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Second judge rules against Trump's latest travel ban

Travel ban blocked

A Maryland federal judge is the second to rule against the latest version of President Trump's travel ban in the space of two days, putting the brakes on the administration's plans to restrict travel by citizens from eight countries, the Washington Post first reported.

U.S. District Judge Theodore Chuang issued the ruling early Wednesday, citing Mr. Trump's own remarks on the 2016 campaign trail, official campaign statements and his past Tweets were effectively an unconstitutional Muslim ban. 

"The evidence offered by Plaintiffs includes numerous statements by President Trump expressing an intent to issue a Muslim ban or otherwise conveying anti-Muslim sentiments," wrote Chuang.

He pointed to a record of Mr. Trump's past statements that he said directly establish "that Trump intended to effectuate a partial Muslim ban by banning entry by citizens of specific predominantly Muslim countries deemed to be dangerous, as a means to avoid, for political reasons, an action explicitly directed at Muslims."

The new ruling partially stops the ban -- preventing the administration from enforcing the directive on those who lack a "bona fide" relationship with someone currently residing in the U.S.

Omar Jadwat, director of the ACLU's Immigrants' Rights Project, was among those arguing the case, agreed with Chuang's ruling. 

"Like the two versions before it, President Trump's latest travel ban is still a Muslim ban at its core. And like the two before it, this one is going down to defeat in the courts. Religious discrimination with window dressing is still unconstitutional."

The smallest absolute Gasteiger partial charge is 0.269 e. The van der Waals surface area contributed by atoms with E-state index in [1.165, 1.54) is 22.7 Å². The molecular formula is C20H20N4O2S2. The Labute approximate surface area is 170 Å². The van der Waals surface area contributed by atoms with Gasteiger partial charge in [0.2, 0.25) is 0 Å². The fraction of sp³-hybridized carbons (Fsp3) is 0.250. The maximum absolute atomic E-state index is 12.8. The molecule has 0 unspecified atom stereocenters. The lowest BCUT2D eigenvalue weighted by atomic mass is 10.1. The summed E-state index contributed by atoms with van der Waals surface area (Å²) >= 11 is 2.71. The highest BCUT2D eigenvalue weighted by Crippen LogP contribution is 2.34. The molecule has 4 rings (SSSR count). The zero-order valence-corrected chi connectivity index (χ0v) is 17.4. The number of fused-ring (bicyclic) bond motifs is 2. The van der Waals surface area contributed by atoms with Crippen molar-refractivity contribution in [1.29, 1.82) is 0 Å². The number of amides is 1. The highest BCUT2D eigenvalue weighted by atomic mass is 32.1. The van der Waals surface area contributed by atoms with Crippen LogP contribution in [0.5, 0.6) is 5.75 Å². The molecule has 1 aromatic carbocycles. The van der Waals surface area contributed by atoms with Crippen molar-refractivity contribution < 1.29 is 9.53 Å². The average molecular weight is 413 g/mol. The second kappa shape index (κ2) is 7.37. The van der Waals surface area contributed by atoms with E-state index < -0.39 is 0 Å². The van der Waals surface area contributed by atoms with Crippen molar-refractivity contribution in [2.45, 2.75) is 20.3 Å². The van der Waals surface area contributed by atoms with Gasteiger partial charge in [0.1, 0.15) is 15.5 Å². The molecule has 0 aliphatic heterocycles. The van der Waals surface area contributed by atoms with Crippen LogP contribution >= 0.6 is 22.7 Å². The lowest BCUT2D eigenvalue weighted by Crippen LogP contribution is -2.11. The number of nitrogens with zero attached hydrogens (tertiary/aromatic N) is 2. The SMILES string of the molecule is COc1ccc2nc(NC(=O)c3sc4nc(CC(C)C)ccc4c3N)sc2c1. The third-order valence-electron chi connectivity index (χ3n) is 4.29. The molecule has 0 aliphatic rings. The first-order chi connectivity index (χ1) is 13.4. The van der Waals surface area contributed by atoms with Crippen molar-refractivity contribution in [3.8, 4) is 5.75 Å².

Chuang's decision comes after U.S. District Judge Derrick K. Watson in Hawaii issued his opinion to temporarily block the ban, hours before it was to go into effect early Wednesday morning. Watson found Trump's executive order "suffers from precisely the same maladies as its predecessor."  

Watson concluded that the latest version of the ban doesn't prove that a person's nationality is reason enough to conclude that an individual is a security threat to the U.S. He wrote that the ban "plainly discriminates based on nationality in the manner that the 9th Circuit has found antithetical to ... the founding principles of this nation."

The latest travel restrictions would have affected citizens of Chad, Iran, Libya, North Korea, Somalia, Syria, and Yemen -- and some Venezuelan government officials and their families. Unlike the first two ban attempts, which were also challenged in court, this ban has no expiration date. 

The most recent executive order was intended to enhance vetting capabilities and processes for detecting entry to the U.S. by terrorists, as well as other public safety threats.

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